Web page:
I’m not wearing any pants.
This is not one of former U.S. Rep. Anthony Weiner’s favorite texting lines. It is merely a statement of fact. Working from home has its perks. When you work from your own back bedroom, you needn’t shower, shave or brush your teeth. Nor do you need to wear pants. Ask my neighbors.
OK, I’ve been both above-board and below-waist with you. Whether we take our relationship to the next level is up to you. I’m thinking of making this a naked column. The premise is simple: I write in the nude; you read in the nude.
I got this idea from reality TV. In case you haven’t noticed, there’s a whole slew of cable shows in which the participants are nude: The Discovery Channel’s “Naked and Afraid”; VH-1’s “Dating Naked”; and TLC’s “Buying Naked.”
Of course, full-frontal nudity is blurred on these shows because everyone knows that seeing below-the-equator frontal naughty bits makes the heads of Americans explode. Exactly why it doesn’t produce the same response in people from other countries has something to do with either their drinking water or socialized medicine. Maybe that’s why Republicans hate Obamacare. Naked butts are OK on American TV because they only make us laugh. Where do you think the phrase “butt of a joke” came from?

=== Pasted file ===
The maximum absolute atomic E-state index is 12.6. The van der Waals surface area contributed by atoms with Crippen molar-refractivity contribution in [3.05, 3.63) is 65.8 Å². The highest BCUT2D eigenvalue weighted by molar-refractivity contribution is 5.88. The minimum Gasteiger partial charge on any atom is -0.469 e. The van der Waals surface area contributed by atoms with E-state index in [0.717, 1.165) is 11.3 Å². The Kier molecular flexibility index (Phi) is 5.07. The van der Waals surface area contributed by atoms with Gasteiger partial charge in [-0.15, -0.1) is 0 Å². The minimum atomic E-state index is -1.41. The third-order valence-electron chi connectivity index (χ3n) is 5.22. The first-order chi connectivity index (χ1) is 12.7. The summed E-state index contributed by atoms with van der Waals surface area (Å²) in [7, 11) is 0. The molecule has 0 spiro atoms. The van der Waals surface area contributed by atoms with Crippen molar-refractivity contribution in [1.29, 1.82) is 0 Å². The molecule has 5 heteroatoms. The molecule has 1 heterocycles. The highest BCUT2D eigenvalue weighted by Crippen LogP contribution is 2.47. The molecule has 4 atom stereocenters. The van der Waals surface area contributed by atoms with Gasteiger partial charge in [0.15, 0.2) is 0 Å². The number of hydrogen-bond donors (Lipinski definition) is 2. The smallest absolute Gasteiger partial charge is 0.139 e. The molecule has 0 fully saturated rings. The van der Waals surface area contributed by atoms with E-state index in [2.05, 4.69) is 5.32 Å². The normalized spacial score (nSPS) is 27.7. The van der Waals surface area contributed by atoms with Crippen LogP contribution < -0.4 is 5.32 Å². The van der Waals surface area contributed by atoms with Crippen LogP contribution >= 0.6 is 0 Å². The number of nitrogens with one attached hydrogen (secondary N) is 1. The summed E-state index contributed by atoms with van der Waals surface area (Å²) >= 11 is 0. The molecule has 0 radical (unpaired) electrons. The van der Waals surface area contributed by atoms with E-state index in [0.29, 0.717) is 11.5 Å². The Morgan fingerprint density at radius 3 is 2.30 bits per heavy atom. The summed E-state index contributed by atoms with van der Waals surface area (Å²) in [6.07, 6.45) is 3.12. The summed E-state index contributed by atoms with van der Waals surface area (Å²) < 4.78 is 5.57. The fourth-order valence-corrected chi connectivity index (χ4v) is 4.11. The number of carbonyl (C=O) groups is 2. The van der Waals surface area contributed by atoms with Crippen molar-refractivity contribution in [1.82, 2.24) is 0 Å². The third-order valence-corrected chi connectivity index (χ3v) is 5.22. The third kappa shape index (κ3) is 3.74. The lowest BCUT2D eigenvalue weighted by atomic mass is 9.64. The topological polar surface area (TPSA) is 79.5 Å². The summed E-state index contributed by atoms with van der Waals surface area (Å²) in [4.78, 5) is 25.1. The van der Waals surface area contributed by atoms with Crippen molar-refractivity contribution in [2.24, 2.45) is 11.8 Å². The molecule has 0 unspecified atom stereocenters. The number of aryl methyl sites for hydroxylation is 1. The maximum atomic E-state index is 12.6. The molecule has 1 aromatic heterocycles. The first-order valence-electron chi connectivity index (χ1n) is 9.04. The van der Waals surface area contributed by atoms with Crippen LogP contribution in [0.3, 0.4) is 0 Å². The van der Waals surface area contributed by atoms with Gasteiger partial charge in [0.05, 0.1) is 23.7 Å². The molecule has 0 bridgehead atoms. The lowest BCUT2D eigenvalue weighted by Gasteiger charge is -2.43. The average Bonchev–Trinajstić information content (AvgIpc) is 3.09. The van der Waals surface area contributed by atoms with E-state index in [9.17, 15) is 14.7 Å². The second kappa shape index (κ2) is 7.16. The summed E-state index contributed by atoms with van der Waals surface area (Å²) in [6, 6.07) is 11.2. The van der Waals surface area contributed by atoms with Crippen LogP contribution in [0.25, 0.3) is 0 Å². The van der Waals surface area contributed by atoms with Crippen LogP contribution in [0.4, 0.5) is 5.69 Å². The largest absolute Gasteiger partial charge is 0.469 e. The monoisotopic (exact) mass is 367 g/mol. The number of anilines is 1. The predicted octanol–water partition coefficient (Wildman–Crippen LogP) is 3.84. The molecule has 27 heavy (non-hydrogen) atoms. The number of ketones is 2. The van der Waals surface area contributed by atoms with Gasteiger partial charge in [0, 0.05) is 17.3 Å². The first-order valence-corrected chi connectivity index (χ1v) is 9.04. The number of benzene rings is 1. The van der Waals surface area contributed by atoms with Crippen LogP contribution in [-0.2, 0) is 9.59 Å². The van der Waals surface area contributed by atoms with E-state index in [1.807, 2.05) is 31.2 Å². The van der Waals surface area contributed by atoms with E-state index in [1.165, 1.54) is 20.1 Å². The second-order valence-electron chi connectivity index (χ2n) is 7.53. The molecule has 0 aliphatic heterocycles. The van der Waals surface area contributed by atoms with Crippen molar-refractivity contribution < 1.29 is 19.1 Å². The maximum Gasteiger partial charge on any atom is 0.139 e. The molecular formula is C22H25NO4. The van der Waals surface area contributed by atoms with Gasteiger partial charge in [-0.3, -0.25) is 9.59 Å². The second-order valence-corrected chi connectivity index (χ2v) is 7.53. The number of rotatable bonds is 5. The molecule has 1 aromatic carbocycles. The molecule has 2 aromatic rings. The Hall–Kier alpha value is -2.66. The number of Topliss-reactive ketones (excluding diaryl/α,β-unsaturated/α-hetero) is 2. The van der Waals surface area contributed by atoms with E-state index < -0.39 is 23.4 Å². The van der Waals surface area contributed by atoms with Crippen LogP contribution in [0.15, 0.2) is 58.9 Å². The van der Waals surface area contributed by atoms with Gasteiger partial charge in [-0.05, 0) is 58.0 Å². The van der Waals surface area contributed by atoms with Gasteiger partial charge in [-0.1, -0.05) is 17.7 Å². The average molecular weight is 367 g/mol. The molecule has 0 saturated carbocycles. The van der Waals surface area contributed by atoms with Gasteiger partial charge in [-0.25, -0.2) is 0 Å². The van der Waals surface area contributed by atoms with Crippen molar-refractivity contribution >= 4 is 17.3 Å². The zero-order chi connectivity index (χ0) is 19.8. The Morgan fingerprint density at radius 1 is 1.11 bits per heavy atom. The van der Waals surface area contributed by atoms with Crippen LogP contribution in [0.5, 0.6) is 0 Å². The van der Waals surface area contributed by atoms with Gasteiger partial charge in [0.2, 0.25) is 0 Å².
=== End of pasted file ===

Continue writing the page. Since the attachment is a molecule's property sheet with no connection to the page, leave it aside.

“Naked and Afraid,” the first program of its type in America, dumps one naked male and one naked female in an extreme environment for 21 days. A clothed, provisioned camera crew accompanies the couple but cannot interfere except in case of medical emergency. Each participant is permitted to choose one survival tool – a machete, perhaps, or flint with which to make a fire. Me, I’d choose an AK-47 with a full clip – to kill animals for food. But if that didn’t work, I’d shoot out the cameras, steal the crew’s food and claim I came through on wits alone.
As you might expect, the survivalists complain a lot and go against type. A military vet succumbs to sunburn and is rescued by his hard-as-nails female companion, who inexplicably is filled with remorse over having to kill an eel for food. Curiously, she shows no remorse over having to strip off on TV to feel self-worth.
The premise of “Dating Naked” is clear from its title – a man and a woman go on a date and, at least initially, neither wears clothes. The most important thing I learned from “Dating Naked” is that nude people can be just as vain, petty and nasty as those wearing clothes. One male participant becomes jealous when his date pays more attention to another naked guy; one woman becomes angry because her date fails to protect her from being whacked in the eye by a tree branch while they partake of naked zip-lining. It’s the stuff of high school dating except that, for men, it’s really hard to decide where to pin the corsage on prom night.
Needless to say, the ratings for all the “naked” shows are through the roof. I figure I’d best start “Writing Naked” before it shows up on MTV.
So, readers, what d’ya say? I’ll start writing naked if you’ll start reading naked. Who knows where this could lead? Naked book clubs? Naked poetry readings? Naked Amazon reviews? We’ll begin in two weeks. It will be liberating for all of us.
It will also be BYOC: Bring Your Own Chair.
One caveat: avoid vinyl.
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